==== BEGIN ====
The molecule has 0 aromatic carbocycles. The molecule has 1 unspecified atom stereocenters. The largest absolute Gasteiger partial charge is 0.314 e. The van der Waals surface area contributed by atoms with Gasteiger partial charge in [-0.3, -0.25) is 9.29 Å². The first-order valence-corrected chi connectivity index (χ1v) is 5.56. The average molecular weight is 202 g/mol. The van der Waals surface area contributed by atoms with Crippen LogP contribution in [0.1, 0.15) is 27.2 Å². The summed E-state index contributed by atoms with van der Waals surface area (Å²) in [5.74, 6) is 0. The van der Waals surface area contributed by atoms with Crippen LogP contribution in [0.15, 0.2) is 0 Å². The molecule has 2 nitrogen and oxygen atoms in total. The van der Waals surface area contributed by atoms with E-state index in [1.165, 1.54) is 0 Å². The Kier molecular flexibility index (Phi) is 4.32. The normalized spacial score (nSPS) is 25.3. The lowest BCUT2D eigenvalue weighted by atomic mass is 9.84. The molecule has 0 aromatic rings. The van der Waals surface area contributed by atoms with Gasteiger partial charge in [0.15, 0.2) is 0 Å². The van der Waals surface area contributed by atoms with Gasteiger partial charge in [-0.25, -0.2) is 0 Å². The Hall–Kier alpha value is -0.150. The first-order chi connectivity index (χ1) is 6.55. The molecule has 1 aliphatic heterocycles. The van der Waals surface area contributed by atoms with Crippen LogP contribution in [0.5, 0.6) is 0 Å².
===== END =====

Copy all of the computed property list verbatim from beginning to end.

The molecule has 0 aromatic carbocycles. The molecule has 1 unspecified atom stereocenters. The largest absolute Gasteiger partial charge is 0.314 e. The van der Waals surface area contributed by atoms with Gasteiger partial charge in [-0.3, -0.25) is 9.29 Å². The first-order valence-corrected chi connectivity index (χ1v) is 5.56. The average molecular weight is 202 g/mol. The van der Waals surface area contributed by atoms with Crippen LogP contribution in [0.1, 0.15) is 27.2 Å². The summed E-state index contributed by atoms with van der Waals surface area (Å²) in [5.74, 6) is 0. The van der Waals surface area contributed by atoms with Crippen LogP contribution in [0.15, 0.2) is 0 Å². The molecule has 2 nitrogen and oxygen atoms in total. The van der Waals surface area contributed by atoms with E-state index in [1.165, 1.54) is 0 Å². The Kier molecular flexibility index (Phi) is 4.32. The normalized spacial score (nSPS) is 25.3. The lowest BCUT2D eigenvalue weighted by atomic mass is 9.84. The molecule has 0 aromatic rings. The van der Waals surface area contributed by atoms with Gasteiger partial charge in [0.15, 0.2) is 0 Å². The van der Waals surface area contributed by atoms with Gasteiger partial charge in [-0.25, -0.2) is 0 Å². The Hall–Kier alpha value is -0.150. The first-order chi connectivity index (χ1) is 6.55. The molecule has 1 aliphatic heterocycles. The van der Waals surface area contributed by atoms with Crippen LogP contribution in [0.5, 0.6) is 0 Å².